I’m taking lessons from Stephen Prata’s book “C Primer Plus”. I have a book from 2000, which is very relevant to me, since the project I plan to work on adheres to the ANSI C standard. But in the process of going through the lessons, I got into the habit of taking additional exercises from the book of a later edition (2014); there are more tasks and some of them are very entertaining. Even in the old edition, there are a huge number of errors and typos, so peeping into the modern version sometimes helps to fix jambs.
I will keep my notes here on the material covered and post the “passage” of the exercises. At the beginning, it was rather lazy to post something on the blog, there were very simple things, but now I thought – why not 🙂 There are no “answers” to the exercises in the book, so the info can be useful. In the vastness of the network, people post their options for completing tasks, but there is no “conclusion” that can be useful to beginners. I also noticed that there are 100500 ways to write programs and my curly code is often different than other beginners, so it’s interesting to share it 🙂
Unfortunately, I did not keep my original version of the solutions to tasks from 1 to the end of the 4th chapter – I stupidly fulfilled them and did not save them; the first task, from which I will start laying out directly the programs that I am writing now, will begin with Chapter 4, task 7 (according to the new edition, there is no such task in the old one).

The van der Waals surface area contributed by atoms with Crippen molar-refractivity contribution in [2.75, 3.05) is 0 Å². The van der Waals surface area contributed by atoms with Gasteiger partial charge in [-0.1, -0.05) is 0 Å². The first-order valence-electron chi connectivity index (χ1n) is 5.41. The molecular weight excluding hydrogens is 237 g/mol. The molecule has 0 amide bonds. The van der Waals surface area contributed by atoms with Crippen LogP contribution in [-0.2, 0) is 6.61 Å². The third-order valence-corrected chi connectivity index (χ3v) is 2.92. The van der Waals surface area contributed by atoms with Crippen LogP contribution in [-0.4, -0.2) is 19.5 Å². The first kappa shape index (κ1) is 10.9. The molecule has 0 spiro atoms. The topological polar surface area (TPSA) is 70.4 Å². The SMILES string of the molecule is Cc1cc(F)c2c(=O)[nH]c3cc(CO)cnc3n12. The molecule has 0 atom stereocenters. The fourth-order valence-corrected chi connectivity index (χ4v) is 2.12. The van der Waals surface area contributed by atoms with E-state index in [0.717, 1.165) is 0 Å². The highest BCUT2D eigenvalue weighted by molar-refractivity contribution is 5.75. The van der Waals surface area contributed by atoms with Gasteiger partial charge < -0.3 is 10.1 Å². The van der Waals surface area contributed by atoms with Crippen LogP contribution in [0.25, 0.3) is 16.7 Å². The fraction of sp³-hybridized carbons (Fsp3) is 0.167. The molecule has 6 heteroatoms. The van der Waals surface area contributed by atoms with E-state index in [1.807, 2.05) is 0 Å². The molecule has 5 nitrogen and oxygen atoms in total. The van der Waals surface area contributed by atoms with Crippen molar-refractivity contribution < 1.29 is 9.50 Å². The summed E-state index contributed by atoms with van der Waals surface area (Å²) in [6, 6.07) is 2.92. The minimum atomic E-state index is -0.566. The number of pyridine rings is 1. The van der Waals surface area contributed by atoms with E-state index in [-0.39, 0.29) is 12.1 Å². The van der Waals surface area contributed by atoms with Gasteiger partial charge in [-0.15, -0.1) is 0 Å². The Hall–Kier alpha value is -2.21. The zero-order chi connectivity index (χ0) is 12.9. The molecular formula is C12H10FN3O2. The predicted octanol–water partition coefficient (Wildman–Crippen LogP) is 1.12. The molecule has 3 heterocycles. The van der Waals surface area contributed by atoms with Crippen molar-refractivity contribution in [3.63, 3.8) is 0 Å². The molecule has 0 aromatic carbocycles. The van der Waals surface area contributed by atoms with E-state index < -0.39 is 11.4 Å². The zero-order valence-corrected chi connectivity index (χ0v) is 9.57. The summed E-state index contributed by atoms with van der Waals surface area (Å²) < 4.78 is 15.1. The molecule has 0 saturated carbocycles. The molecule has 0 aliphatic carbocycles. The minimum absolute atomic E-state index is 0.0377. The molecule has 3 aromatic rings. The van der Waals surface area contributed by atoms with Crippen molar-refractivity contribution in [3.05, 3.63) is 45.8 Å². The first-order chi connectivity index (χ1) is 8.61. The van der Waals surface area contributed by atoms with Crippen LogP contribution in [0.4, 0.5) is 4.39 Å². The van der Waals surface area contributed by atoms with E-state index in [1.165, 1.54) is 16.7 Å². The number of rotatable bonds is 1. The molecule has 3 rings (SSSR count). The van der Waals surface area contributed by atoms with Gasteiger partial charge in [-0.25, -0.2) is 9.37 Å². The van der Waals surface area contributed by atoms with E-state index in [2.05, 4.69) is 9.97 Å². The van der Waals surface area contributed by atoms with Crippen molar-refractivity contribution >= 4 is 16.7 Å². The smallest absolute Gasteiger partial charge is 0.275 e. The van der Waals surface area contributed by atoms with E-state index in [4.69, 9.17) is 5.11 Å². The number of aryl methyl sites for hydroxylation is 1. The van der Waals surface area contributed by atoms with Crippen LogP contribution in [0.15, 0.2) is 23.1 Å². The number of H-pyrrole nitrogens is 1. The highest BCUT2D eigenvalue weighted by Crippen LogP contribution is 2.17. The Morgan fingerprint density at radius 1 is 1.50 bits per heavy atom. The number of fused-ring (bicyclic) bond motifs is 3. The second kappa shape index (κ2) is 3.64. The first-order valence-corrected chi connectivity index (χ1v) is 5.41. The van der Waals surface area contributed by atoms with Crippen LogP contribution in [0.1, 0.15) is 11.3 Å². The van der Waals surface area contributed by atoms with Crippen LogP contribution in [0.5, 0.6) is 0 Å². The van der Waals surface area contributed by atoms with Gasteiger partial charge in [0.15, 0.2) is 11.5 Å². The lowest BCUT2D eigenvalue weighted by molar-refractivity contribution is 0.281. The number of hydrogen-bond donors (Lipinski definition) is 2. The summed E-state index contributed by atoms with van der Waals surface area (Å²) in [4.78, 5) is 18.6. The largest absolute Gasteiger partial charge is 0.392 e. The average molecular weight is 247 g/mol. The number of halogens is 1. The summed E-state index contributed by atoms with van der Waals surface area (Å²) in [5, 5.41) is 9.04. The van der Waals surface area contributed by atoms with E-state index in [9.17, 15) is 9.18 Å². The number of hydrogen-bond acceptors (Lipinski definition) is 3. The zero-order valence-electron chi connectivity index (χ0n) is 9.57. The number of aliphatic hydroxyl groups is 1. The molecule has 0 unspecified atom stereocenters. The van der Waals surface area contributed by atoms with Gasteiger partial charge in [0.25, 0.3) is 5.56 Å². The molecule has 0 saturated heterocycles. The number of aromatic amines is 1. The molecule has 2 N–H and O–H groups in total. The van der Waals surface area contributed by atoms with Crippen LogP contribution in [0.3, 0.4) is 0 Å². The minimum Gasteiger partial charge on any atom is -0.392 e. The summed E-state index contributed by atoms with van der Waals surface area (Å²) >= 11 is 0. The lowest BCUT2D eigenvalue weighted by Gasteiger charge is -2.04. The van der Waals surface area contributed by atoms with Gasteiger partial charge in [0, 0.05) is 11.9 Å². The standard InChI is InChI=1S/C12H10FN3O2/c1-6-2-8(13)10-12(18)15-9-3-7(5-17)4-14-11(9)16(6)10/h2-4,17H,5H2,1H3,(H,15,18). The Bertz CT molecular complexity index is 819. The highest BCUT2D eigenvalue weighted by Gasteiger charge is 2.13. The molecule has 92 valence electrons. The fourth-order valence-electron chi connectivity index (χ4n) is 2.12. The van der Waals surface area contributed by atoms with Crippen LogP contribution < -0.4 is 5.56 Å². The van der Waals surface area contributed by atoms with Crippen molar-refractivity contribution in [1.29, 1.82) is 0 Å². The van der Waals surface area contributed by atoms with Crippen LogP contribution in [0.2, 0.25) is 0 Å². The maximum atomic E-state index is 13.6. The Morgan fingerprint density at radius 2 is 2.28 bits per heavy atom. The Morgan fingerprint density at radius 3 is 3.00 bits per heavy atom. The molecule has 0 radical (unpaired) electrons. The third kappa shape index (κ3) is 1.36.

A few words about my system: I’m running Windows 7 64x in Borland C++ Builder 6 – the original version on two disks. Why she? Because .. the answer is as usual banal – the project on which I will work (and for which I study C) is built under this version of the IDE. I’m very fond of open source and will later be happy to port the project to CodeLite for example, but for now I will use Borland. In general, as I understand it, there is absolutely no difference in which IDE to learn, the main thing is that the compiler compiles, and the syntax is highlighted 🙂
A curious “jamb” of the Russian translation of Stephen Prata’s book “C Primer Plus” is that the programs in the listing are also translated. Therefore, I will provide all source code examples in English. In addition, in the process of reading this book, I also periodically refer to the original source, because. Russian translation distorts some terms, which in English, oddly enough, are more understandable. But nevertheless, it is pleasant to read this book in Russian, so great respect to the translators!
I will be glad to see your comments!